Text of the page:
The Generation Gap

Janácek’s Kátja Kabanová at the State Opera: Sweltering social mores in NYC’s Little Odessa

The Vienna State Opera had its final première of the season in mid-June: a fine production of Leoš Janácek Kátja Kabanová. The opening pianissimo chords in the lower strings brought me a shiver of anticipation. When they were interrupted by a quiet tolling in the timpani, a mournful English horn, the snippet of a folk melody, I was immediately swept up into the emotions and drama to come.

Janácek’s major operas – Jenufa, Osud and Kátja Kabanová – center on women caught in stifling social circumstances and tragic situations. And also their failed attempts to free themselves. In a sense, the three stories and their female protagonists are variations on a theme.

Kátja’s tragedy revolves around the sweltering social mores of the traditional rural Russian society of the 19th century: arranged marriages, dictatorial mothers-in-law, religious piety and hypocrisy.

In André Engel’s new staging at the State Opera, the Russian tale has moved to “Little Odessa” in New York of the 1950s and its tightly-knit community of immigrants. Here, the older generation is more Russian than Russia; the young adults try to survive their elder’s demands while they are swept up in the newness of the New World.

It is a generational conflict. Despite the foreign trappings, the generation gap is not alien. The Kabanov house is pious and well regarded. It is quickly revealed, however, that it is a hell for the daughter-in-law, Kátja, who is ceaselessly maltreated by her husband’s mother, Kabanicha. The husband Tichon weakly and ineffectually tries to counter his mother’s hostile jabs at his wife, but follows mother’s orders when she sends him away. Although Kabanicha demands that Kátja be faithful, the mother-in-law has her pleasure with the drunken merchant Dikoj. In turn, Dikoj aggressively represses his nephew Boris, who tolerates it only because he is waiting for an inheritance.

And Kátja is in love with Boris. A fatal situation that leads to adultery and then her religion-induced guilt-tormented suicide.

Franz Welser-Möst, at the end of his first season as general music director at the State Opera, has a sovereign and straightforward style of conducting. He has cleaned the Kátja score of hundreds of errors, and brought a fresh Janácek sound. The orchestra was outstanding.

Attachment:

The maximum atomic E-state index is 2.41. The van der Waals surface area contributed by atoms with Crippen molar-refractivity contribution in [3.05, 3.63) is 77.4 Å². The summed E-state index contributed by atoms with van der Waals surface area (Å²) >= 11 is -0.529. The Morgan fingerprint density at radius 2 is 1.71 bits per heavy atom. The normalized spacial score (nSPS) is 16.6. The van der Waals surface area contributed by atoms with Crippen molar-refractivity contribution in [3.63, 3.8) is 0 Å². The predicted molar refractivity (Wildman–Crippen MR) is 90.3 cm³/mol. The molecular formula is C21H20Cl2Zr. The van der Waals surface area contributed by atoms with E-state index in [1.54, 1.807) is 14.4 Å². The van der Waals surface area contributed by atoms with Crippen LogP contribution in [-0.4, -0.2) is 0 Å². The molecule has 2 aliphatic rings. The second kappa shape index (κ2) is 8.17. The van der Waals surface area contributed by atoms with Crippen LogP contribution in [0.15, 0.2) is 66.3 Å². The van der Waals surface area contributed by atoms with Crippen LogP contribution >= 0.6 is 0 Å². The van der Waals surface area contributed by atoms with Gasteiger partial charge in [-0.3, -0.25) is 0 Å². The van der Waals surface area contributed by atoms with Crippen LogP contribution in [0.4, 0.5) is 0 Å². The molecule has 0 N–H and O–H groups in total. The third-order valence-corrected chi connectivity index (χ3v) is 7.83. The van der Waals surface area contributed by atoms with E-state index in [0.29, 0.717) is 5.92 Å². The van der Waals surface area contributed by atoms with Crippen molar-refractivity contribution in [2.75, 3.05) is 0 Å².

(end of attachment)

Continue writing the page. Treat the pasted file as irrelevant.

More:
A cycle of Janácek operas is planned: This Kátja production is the first of the series. As Welser-Möst explains, “In addition to our five famous opera gods – Mozart, Verdi, Strauss, Wagner and Puccini – Janácek is the sixth.” And adds, “For me, Janácek, together with Alban Berg, is the most important opera composer of the 20th century.”

While I would also include Benjamin Britten, it is clear that giving the Janácek operas a fixed place in the Vienna repertoire is the right thing to do. Again, this is explained by Welser-Möst: “As they say, every Austrian has a Czech grandmother…. The intuitive understanding [of his music] is incredibly high.”

The scenes in Little Odessa are unmistakably inspired by the American realist paintings of Edward Hopper, especially the sunlit bedroom of Hopper’s Morning Sun. There was also a sparse and bleak Americana feel to the hazy view across the water of Manhattan’s skyline, the rooftop of the love tryst (Hopper’s El Palacio?), and the abandoned building where all the protagonists take shelter during a thunderstorm.

In contrast was the surreal Magrittesque final scene (solitary streetlamp, blind man, black balloons, coffin), which unfortunately seemed a bit lacking in motivation. Janácek music does not paint a dramatic suicide. Kátja rather sings of the flowers that will adorn her grave: crimson red, light blue and golden yellow.

In May, Jenufa was still sung in German. Now, for the first time in Vienna, Kátja was performed in the original Czech. For those in the know, this makes a difference. Every language has its own rhythm, the syllables have their own accent and weight. And music composed to support a particular language follows these nuances. Singers are happy singing Janácek in Czech.

For the listener relying on the discrete little screens in front of each seat at the State Opera, with the text running past in German or English, it perhaps doesn’t matter much. But nonetheless, there was a smooth naturalness that the Max Brod translation just does not permit.

Deborah Polaski as Kabanicha was particularly formidable, in any way you might imagine: a furious mother-in-law with a fabulous voice. Frightening down to the final kick of her daughter-in-law’s corpse.

Her son Tichon (Marian Talaba) was suitably flaccid: never managing to please the mother, nor satisfy his wife. Janice Watson’s Kátja, while beautifully sung, did not break my heart: maybe I couldn’t relate to her religious fervour or sudden shifts of mood. Wolfgang Bankl as Dikoj was superb: a truly tyrannical two-faced uncle.  And Klaus Florian Vogt, the nephew and lover Boris, managed to organize his love life and uncle with aplomb, never letting anything get to him very much.

It was a promising evening: More Janáček at the State Opera is certainly something to look forward to. There are Kátja performances again in November; the next Janáček première, Aus einem Totenhaus, will be in December.

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